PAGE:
News

Top doctor calls on government to announce NHS contingency plans ahead of ‘worst January’

A leading doctor has called on the government to announce its contingency plans ahead of “potentially the worst January” the NHS has faced.

Dr Mark Holland, president of the Society for Acute Medicine (SAM), said hospitals had already seen large numbers of elderly patients over the festive period and a spell of cold weather along with a rise in respiratory admissions could provide “the ultimate tipping point”.

“On 3 January the NHS in England will return to work at full capacity after the Christmas and New Year break and we do not know what we will face come Tuesday morning,” he said.

“Anecdotally, people who’ve been working over the holiday period feel that it has been very busy. We are already seeing lots of older patients in particular.”

He said SAM had previously highlighted the fact January is always a difficult month in the NHS after a drop in elective work over the festive period, but warned this year “has the potential for being one of the worst we have faced”.

“Record numbers of patients who are fit for discharge but with no social care in place provide a challenge at any time of year but, at the moment, there are too many unknowns to tell us if we will be able to get through January and avert a major crisis,” Dr Holland explained.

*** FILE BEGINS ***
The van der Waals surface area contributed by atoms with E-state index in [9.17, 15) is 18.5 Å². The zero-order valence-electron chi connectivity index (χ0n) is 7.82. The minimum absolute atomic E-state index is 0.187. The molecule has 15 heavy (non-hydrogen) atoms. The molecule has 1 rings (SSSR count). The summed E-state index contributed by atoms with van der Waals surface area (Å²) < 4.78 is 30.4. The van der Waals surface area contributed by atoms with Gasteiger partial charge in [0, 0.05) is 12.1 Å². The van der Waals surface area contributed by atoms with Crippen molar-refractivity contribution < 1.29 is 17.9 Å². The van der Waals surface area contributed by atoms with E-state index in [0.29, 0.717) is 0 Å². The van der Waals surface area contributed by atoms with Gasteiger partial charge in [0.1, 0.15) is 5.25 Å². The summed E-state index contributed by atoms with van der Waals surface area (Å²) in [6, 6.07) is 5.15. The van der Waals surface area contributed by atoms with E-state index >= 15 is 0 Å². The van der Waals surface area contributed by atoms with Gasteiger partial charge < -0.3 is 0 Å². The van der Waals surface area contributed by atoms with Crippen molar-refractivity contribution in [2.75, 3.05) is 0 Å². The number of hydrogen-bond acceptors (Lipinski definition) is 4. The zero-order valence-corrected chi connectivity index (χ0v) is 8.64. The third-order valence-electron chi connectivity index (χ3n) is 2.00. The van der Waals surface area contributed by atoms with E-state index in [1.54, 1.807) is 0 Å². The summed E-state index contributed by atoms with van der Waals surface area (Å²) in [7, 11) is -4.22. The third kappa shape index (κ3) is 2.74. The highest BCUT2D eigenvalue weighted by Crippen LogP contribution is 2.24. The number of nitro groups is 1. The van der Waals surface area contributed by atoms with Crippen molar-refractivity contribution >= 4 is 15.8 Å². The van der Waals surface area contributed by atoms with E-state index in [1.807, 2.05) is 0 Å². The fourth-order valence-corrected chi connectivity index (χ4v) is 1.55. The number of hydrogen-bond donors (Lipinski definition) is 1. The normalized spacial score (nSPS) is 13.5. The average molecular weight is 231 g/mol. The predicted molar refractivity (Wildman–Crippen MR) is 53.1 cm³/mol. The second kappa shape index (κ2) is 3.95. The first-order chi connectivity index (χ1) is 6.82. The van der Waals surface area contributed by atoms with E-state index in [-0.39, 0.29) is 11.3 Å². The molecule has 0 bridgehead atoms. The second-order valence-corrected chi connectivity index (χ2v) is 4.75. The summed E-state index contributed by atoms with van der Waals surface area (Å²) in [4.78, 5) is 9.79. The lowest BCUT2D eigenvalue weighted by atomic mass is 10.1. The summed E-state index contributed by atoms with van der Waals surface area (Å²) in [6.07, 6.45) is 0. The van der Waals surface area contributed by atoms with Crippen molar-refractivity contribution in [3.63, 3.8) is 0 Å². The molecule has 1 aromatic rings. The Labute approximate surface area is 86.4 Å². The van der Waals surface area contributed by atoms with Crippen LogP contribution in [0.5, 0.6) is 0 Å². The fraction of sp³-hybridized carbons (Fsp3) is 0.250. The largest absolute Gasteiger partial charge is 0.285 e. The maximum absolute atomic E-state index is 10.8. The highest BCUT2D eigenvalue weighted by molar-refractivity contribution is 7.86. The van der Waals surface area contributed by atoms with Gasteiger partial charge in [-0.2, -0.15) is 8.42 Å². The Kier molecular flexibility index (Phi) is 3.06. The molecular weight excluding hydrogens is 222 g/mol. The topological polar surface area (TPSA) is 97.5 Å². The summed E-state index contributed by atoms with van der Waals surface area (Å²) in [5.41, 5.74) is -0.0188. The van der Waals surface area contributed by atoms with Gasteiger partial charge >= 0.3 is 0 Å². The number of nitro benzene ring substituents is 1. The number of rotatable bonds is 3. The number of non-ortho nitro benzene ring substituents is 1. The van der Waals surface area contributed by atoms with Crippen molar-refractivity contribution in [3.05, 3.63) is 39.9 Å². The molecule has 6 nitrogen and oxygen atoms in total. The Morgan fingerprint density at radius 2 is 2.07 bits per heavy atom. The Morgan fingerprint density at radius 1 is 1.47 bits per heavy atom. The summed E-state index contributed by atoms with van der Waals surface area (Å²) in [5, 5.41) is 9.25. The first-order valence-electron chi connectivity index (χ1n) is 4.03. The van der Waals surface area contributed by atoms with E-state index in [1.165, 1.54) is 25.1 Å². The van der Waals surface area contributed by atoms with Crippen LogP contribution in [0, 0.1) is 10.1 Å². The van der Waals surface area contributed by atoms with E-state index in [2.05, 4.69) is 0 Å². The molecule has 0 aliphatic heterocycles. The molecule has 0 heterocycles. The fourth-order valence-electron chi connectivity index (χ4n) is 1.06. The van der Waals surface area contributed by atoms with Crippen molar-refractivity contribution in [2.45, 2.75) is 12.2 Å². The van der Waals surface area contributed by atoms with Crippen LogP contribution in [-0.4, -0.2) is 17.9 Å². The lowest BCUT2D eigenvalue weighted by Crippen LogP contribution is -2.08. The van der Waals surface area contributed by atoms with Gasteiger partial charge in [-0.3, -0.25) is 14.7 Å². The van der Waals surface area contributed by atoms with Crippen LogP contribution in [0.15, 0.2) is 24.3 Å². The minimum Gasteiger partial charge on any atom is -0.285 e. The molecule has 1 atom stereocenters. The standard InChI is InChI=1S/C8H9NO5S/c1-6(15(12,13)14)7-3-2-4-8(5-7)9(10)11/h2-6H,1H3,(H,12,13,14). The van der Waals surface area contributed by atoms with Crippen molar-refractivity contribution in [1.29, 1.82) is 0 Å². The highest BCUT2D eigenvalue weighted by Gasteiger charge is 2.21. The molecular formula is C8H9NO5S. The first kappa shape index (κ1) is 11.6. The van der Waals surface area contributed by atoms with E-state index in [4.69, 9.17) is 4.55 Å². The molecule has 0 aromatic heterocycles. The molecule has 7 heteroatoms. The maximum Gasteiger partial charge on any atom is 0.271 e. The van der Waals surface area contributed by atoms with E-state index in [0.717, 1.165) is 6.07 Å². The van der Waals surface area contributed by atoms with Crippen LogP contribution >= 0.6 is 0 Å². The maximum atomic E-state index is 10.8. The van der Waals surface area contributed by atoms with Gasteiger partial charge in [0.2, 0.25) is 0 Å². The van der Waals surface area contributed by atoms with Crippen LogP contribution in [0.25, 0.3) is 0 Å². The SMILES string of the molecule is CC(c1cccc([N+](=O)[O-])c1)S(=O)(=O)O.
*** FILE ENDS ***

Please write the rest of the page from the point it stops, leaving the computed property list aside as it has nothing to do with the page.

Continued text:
“With hospitals at full capacity and minimal, knee-jerk effort from the government to deal with the social care crisis behind it, a prolonged cold spell, norovirus and an outbreak of flu might provide the ultimate tipping point for us all.

“We at SAM have consistently highlighted our concerns regarding winter pressures which are now worse than ever and, today, we call on the government to tell us what the contingency plans are for a possible worst case scenario.”

SAM is the national representative body for the specialty of acute medicine, which deals with the immediate and early treatment of adult patients with a variety of medical conditions who present to hospital as emergencies.

Dr Holland said that, despite requesting NHS England went beyond the four-hour emergency access target more than a year ago, there had been no acknowledgement or keenness to provide more clarity.

“We have highlighted that behind the four-hour emergency access target in A&E departments are hospital wards stretched to the limit – but there is little in place to take the appropriate action to remedy this,” he said.

“We believe – and have called for this for more than a year – that measures should be in place to report the overall function of our hospitals. For example, if patients are placed inappropriately on non-specialist wards, how often hospitals are full – known as black alert – and capacity-related major incidents.”

He added: “If this happened, we may be in a better position to understand all the factors affecting hospitals and take better, more efficient action to tackle the problems that are causing services to spiral out of control.”

Share this article: